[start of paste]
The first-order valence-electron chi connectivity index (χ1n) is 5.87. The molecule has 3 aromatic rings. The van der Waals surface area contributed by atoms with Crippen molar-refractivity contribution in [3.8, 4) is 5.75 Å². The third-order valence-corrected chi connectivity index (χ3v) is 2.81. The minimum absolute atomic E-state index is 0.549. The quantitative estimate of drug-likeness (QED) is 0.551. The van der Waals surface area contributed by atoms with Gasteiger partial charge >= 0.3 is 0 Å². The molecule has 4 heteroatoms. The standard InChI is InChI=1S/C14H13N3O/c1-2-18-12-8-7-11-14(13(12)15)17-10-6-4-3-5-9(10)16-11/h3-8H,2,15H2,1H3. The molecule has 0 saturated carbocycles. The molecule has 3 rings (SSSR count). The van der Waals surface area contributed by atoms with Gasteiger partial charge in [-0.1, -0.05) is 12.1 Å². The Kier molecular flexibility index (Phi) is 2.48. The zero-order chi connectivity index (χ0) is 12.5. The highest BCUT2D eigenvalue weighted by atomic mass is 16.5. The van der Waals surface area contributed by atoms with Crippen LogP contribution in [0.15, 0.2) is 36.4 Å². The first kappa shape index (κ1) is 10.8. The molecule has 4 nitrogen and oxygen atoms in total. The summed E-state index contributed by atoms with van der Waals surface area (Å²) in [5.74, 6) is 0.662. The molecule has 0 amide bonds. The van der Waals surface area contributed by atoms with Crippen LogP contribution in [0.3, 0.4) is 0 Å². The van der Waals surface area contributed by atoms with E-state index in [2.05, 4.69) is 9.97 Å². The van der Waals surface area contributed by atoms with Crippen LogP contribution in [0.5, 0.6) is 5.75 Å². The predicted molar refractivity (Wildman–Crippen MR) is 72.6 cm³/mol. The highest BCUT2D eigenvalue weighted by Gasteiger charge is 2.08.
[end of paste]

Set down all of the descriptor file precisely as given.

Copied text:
The first-order valence-electron chi connectivity index (χ1n) is 5.87. The molecule has 3 aromatic rings. The van der Waals surface area contributed by atoms with Crippen molar-refractivity contribution in [3.8, 4) is 5.75 Å². The third-order valence-corrected chi connectivity index (χ3v) is 2.81. The minimum absolute atomic E-state index is 0.549. The quantitative estimate of drug-likeness (QED) is 0.551. The van der Waals surface area contributed by atoms with Gasteiger partial charge >= 0.3 is 0 Å². The molecule has 4 heteroatoms. The standard InChI is InChI=1S/C14H13N3O/c1-2-18-12-8-7-11-14(13(12)15)17-10-6-4-3-5-9(10)16-11/h3-8H,2,15H2,1H3. The molecule has 0 saturated carbocycles. The molecule has 3 rings (SSSR count). The van der Waals surface area contributed by atoms with Gasteiger partial charge in [-0.1, -0.05) is 12.1 Å². The Kier molecular flexibility index (Phi) is 2.48. The zero-order chi connectivity index (χ0) is 12.5. The highest BCUT2D eigenvalue weighted by atomic mass is 16.5. The van der Waals surface area contributed by atoms with Crippen LogP contribution in [0.15, 0.2) is 36.4 Å². The first kappa shape index (κ1) is 10.8. The molecule has 4 nitrogen and oxygen atoms in total. The summed E-state index contributed by atoms with van der Waals surface area (Å²) in [5.74, 6) is 0.662. The molecule has 0 amide bonds. The van der Waals surface area contributed by atoms with Crippen LogP contribution in [0.3, 0.4) is 0 Å². The van der Waals surface area contributed by atoms with E-state index in [2.05, 4.69) is 9.97 Å². The van der Waals surface area contributed by atoms with Crippen LogP contribution in [0.5, 0.6) is 5.75 Å². The predicted molar refractivity (Wildman–Crippen MR) is 72.6 cm³/mol. The highest BCUT2D eigenvalue weighted by Gasteiger charge is 2.08.